The downfall of cooking celebrity Paula Deen reached new heights last week as The New York Times interviewed Dora Charles, the African-American chef behind the success of Deen’s award winning restaurant “The Lady and Sons.” Deen has proclaimed their relationship to be that of “soul sisters,” but Charles explains it much differently.
In an Op-Ed piece appearing in this week’s The New York Times, Rebecca Sharpless, author of Cooking in Other Women’s Kitchens: Domestic Workers in the South, 1865-1960, traces the long and troubling history of black cooks and their white employers. Specifically, she juxtaposes Charles and Deen’s story with another celebrity chef, Marjorie Kinnan Rawlings, and her personal cook, Idella Parker.
Ms. Parker, like Ms. Charles, provided the means for her employer to shine as a food expert, cooking for Ms. Rawlings at her home in the village of Cross Creek, Fla., throughout the 1940s.
Ms. Rawlings, the Pulitzer Prize-winning author of the novel “The Yearling,” brought New York literati and Hollywood stars to her orange farm to enjoy fine meals of the freshest local ingredients. In 1942, she published “Cross Creek Cookery,” a compendium of her favorite local recipes, like “Utterly Deadly Southern Pecan Pie.” The book made her one of the country’s foremost food celebrities.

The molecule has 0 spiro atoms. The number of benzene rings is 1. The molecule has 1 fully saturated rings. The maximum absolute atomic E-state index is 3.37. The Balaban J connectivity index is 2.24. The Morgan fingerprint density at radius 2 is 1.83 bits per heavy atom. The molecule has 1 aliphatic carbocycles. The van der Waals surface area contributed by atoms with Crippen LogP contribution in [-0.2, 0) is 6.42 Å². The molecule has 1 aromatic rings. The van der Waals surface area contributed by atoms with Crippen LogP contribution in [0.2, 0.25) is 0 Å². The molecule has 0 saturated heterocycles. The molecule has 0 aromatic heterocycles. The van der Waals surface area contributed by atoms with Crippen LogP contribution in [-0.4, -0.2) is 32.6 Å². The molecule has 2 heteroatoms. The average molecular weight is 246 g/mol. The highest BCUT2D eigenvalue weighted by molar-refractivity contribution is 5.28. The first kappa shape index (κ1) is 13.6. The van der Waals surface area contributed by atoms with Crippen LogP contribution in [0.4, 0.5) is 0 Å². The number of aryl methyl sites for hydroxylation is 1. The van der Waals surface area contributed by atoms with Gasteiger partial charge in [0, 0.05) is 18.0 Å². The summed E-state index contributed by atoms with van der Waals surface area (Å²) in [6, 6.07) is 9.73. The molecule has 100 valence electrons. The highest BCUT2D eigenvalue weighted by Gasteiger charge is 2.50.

When she published her memoir a half-century later, Ms. Parker recalled her participation in producing the cookbook. “Many of the recipes in the book were mine, but she only gave me credit for three of them, including ‘Idella’s Biscuits,’ ” she said. “And of course it was me who did most of the cooking when we were trying all the recipes out. All I ever got from the cookbook was an autographed copy, but in those days I was grateful for any little crumb that white people let fall, so I kept my thoughts about the cookbook strictly to myself.”
Her full article, “The ‘Soul Sisters’ in the Kitchen,” can be can be read on The New York Times online edition. Sharpless delves further into the history of the challenges facing black women in the cooking industry:
Of course, white employers typically believed that their cooks loved them and cooked for them out of that love. When Ms. Deen claimed that she and Ms. Charles were “soul sisters,” she fell squarely into the tradition of declaring an employee to be just like a member of the family.
But black employees, like Ms. Charles, have always realized that the marketplace was squarely at the center of the relationships. They struggled to negotiate favorable hours, wages and working conditions, and turnover was frequent. Some cooks did stay for decades with the same families, as Ms. Charles did with Ms. Deen, but they were the exception rather than the rule. And racism permeated the homes of Southern employers, with the employees segregated into the kitchen with separate eating utensils.
Rebecca Sharpless is associate professor of history at Texas Christian University. She is the author of Cooking in Other Women’s Kitchens: Domestic Workers in the South, 1865-1960 and Fertile Ground, Narrow Choices: Women on Texas Cotton Farms. For further reading, check out a blog post covering Sharpless and Vannessa May’s discussion of the 2011 film The Help.